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In both experimental and clinical studies, the two cerebral hemispheres have been linked to different immune responses. In patients with stroke, the right frontal cortex-putamen region has been shown to influence the magnitude of immune responses. The delayed-type hypersensitivity reaction is altered in the chronic phase of stroke only in patients with right hemisphere lesion (Tarkowski et al., 1991, 1995). Also, in animal models, indications of a specialization of the right and left sides of the brain have been demonstrated with regard to the modulation of the immune system. Thus, ablation of the left frontoparieto-occipital cortex leads to a decrease of mitogen-induced T-cell proliferation, whereas similar ablation of the right side leads to an enhanced mitogenesis (Renoux et al., 1983). Also, at the subcortical level, an asymmetrical modulation of immune responses may exist. Lesions in the right substantia nigra enhance the proliferation of splenic T-cells, and similar lesions on the left side decrease their proliferation (Neveu, 1992).
The question of whether the immune response is controlled by special areas in the brain might be illuminated by the study of another of its diseases. Malignant gliomas infiltrate and destroy a volume of the brain during a relatively short time period. One could speculate that, if the immunoresponse of the patients is controlled by special brain areas, tumor growth in immunosuppressive areas should allow for longer survival and in immune-stimulating areas should lead to a more rapid death.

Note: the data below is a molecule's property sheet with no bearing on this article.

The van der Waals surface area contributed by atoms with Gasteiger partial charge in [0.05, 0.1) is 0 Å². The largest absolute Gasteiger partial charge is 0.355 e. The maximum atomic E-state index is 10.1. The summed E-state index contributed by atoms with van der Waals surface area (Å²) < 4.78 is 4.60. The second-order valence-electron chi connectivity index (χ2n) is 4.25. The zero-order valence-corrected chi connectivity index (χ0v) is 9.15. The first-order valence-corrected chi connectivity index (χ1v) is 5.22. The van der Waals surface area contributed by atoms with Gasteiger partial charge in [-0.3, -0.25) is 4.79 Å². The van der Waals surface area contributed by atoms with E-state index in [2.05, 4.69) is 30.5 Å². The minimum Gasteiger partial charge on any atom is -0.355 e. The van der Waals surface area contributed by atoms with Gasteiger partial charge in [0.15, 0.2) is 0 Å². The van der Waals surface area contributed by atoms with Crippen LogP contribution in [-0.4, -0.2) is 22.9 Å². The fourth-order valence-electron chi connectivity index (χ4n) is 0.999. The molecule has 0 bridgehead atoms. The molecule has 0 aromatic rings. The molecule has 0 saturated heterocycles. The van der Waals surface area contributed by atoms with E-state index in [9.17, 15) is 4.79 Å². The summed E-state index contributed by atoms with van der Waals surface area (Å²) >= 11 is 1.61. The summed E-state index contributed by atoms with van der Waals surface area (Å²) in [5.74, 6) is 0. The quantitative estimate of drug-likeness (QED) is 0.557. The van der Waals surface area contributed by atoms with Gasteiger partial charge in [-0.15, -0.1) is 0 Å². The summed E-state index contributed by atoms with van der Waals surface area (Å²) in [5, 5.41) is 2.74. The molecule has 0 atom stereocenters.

We have reanalyzed a prospective study from the years 1981 to 1987 (Sandberg-Wollheim et al., 1991) on the effect of chemotherapy with or without radiotherapy on survival time of patients with supratentorial glioblastoma (GBM). One single group of patients differs from all the others. Eleven women with left-sided frontal GBM had a significantly shorter survival time (P = 0.02; log-rank test) than 11 women with right-sided frontal tumors.
A new retrospective study of 369 patients with distinct lobar GBM localization, conducted in our department from 1988 to 1997, shows the same results: 26 women with left-sided frontal tumors have a shorter survival time (P = 0.002; log-rank test) than 21 women with right-sided frontal tumors. When all women studied from 1981 to 1997 are included, 37 with left-sided frontal GBMs have a shorter survival time than 32 with right-sided frontal tumors (P = 0.0001; log-rank test).
How can this be explained? Is an immunostimulating center in the left frontal lobe destroyed by the infiltrating tumor? Why only in women? Hormonal influence? Left-sided GBMs in men do not kill faster than right-sided GBMs, and surgical extensiveness is not related to sex. The literature describes many unexplained differences between the hemispheres and genders in function and in hormonal, transmitter, and immunological situations. However, brain injury has proven to induce immune deficiency syndrome (Meisel et al., 2005), and if studied in detail, the localization of the injury and gender might stratify these effects further.
Continued search for these and other differences may give clues to a better understanding of the battle between the advancing malignant brain tumor and its hosting brain, and thereby possibilities for improved therapies.